The Garden Guide

Book: Journey and Embassy to Samarkand
Chapter: Ii. Constantinople

Character of Constantinople

Previous - Next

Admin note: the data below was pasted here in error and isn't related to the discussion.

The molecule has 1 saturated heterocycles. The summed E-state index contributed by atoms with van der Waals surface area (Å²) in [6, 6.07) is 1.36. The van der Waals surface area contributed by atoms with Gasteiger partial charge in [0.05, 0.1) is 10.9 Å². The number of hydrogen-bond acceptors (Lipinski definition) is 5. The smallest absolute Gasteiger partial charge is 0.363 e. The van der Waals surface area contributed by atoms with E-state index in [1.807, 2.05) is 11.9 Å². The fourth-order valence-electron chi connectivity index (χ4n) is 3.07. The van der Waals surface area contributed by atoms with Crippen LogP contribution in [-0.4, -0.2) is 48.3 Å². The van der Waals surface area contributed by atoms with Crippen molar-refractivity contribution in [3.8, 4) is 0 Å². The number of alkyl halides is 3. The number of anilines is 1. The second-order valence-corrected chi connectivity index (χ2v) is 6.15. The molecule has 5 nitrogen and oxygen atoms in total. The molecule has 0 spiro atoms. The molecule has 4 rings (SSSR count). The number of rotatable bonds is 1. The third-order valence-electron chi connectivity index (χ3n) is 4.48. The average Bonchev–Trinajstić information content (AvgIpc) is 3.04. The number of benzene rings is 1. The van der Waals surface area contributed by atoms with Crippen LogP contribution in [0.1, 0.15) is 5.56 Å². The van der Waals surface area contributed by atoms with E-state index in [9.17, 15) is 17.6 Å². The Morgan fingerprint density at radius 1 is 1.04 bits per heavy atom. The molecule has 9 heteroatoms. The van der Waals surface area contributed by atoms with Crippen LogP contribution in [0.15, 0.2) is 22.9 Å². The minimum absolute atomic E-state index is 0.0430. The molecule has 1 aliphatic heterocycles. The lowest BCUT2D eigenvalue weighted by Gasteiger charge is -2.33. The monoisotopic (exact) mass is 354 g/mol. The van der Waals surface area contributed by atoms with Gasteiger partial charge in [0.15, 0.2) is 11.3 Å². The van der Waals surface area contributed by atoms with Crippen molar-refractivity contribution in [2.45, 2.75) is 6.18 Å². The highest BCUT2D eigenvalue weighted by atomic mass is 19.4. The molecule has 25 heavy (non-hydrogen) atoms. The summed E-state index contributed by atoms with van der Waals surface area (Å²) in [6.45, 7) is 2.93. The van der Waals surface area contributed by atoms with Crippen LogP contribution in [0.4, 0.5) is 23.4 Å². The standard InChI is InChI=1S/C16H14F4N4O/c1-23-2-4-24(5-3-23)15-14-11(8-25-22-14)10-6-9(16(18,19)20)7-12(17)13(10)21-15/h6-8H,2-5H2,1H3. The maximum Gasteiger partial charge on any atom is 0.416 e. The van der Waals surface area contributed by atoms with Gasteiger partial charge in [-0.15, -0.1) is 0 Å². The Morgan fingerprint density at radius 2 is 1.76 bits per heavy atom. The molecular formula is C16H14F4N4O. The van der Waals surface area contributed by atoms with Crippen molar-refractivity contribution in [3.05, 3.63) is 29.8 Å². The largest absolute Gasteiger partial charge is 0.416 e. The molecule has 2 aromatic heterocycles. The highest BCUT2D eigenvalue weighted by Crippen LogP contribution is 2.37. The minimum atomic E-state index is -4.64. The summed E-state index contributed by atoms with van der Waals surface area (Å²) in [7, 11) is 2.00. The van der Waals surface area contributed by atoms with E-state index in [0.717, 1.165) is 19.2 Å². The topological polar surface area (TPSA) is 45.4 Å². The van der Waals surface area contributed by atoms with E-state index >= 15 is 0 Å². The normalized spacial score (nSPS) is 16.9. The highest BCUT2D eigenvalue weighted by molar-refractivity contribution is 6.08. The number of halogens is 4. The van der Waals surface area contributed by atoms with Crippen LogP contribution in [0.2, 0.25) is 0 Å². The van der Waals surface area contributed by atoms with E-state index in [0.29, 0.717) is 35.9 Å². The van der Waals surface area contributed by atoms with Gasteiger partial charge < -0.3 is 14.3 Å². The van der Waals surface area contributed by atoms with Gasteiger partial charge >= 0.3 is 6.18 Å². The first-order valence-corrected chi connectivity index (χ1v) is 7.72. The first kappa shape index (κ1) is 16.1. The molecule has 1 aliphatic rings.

Though the city is so large, it is not all well peopled, for in the middle of it there are many enclosures, where there are corn fields, and fruit gardens. The most populous part is near the sea; and the greatest traffic is from the city, by the gates which open on the sea, especially the gates leading to the city of Pera, on account of the ships which go there to unload; and because those of both cities pass from the one to the other, with their merchandise. This city of Constantinople contains many great churches and monasteries, but most of them are in ruins; though it. seems clear that, in former times, when the city was in its youth, it was the most renowned city in the world. They say that even now there are three thousand churches, large and small; and within the city there are fountains and wells of sweet water; and in a part below the church which is dedicated to the Holy Apostle, there is a bridge reaching from one valley to another, over houses and gardens, by which water used to come, for the irrigation of those gardens. In a street which leads to one of the gates of the city, opposite Pera, there is a pair of stocks fixed in the ground, for men who are to be imprisoned, or who break any of the city regulations, or who sell meat or bread with false weights. Such persons are taken to this place, and left there day and night, exposed to the weather. Between the city walls and the sea, opposite Pera, there are many houses, in which many things are sold, and warehouses. The city of Constantinople is near the sea, as you have been told, and two sides face the sea; and in front is the city of Pera. Between the two cities is the port, and Constantinople is thus like Seville, and Pera is like Triana, with the port and the ships between them: and the Greeks do not call it Constantinople as we do, but Escomboli.